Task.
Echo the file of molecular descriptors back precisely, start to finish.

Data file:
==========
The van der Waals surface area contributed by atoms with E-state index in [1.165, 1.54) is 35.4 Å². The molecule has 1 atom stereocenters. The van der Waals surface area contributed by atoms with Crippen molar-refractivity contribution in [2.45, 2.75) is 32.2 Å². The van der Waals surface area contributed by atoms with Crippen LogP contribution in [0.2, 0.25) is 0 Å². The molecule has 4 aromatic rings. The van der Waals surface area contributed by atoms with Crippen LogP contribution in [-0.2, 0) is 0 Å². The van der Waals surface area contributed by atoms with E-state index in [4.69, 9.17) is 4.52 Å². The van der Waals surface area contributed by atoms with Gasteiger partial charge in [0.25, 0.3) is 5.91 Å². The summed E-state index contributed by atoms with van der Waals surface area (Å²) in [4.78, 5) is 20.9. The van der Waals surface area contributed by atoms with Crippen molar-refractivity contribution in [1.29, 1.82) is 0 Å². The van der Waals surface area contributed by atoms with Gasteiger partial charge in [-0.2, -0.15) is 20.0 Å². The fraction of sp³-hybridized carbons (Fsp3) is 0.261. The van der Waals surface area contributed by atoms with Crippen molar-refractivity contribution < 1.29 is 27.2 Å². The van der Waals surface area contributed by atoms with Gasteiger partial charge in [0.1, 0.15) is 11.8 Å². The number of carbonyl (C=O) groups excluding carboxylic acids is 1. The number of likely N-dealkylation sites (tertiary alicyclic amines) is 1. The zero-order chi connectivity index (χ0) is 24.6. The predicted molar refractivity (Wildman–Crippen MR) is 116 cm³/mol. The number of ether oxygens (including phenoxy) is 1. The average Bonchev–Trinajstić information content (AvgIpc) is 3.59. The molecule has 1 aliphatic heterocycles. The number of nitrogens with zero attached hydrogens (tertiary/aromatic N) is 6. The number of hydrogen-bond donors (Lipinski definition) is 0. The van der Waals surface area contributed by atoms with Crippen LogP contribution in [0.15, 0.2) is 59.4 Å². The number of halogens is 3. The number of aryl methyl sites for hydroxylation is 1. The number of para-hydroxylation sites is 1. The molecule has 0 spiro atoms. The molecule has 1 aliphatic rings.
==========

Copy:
The van der Waals surface area contributed by atoms with E-state index in [1.165, 1.54) is 35.4 Å². The molecule has 1 atom stereocenters. The van der Waals surface area contributed by atoms with Crippen molar-refractivity contribution in [2.45, 2.75) is 32.2 Å². The van der Waals surface area contributed by atoms with Crippen LogP contribution in [0.2, 0.25) is 0 Å². The molecule has 4 aromatic rings. The van der Waals surface area contributed by atoms with Crippen LogP contribution in [-0.2, 0) is 0 Å². The van der Waals surface area contributed by atoms with E-state index in [4.69, 9.17) is 4.52 Å². The van der Waals surface area contributed by atoms with Gasteiger partial charge in [0.25, 0.3) is 5.91 Å². The summed E-state index contributed by atoms with van der Waals surface area (Å²) in [4.78, 5) is 20.9. The van der Waals surface area contributed by atoms with Crippen molar-refractivity contribution in [1.29, 1.82) is 0 Å². The van der Waals surface area contributed by atoms with Gasteiger partial charge in [-0.2, -0.15) is 20.0 Å². The fraction of sp³-hybridized carbons (Fsp3) is 0.261. The van der Waals surface area contributed by atoms with Crippen molar-refractivity contribution < 1.29 is 27.2 Å². The van der Waals surface area contributed by atoms with Gasteiger partial charge in [0.1, 0.15) is 11.8 Å². The number of carbonyl (C=O) groups excluding carboxylic acids is 1. The number of likely N-dealkylation sites (tertiary alicyclic amines) is 1. The zero-order chi connectivity index (χ0) is 24.6. The predicted molar refractivity (Wildman–Crippen MR) is 116 cm³/mol. The number of ether oxygens (including phenoxy) is 1. The average Bonchev–Trinajstić information content (AvgIpc) is 3.59. The molecule has 1 aliphatic heterocycles. The number of nitrogens with zero attached hydrogens (tertiary/aromatic N) is 6. The number of hydrogen-bond donors (Lipinski definition) is 0. The van der Waals surface area contributed by atoms with Crippen LogP contribution in [0.15, 0.2) is 59.4 Å². The number of halogens is 3. The number of aryl methyl sites for hydroxylation is 1. The number of para-hydroxylation sites is 1. The molecule has 0 spiro atoms. The molecule has 1 aliphatic rings.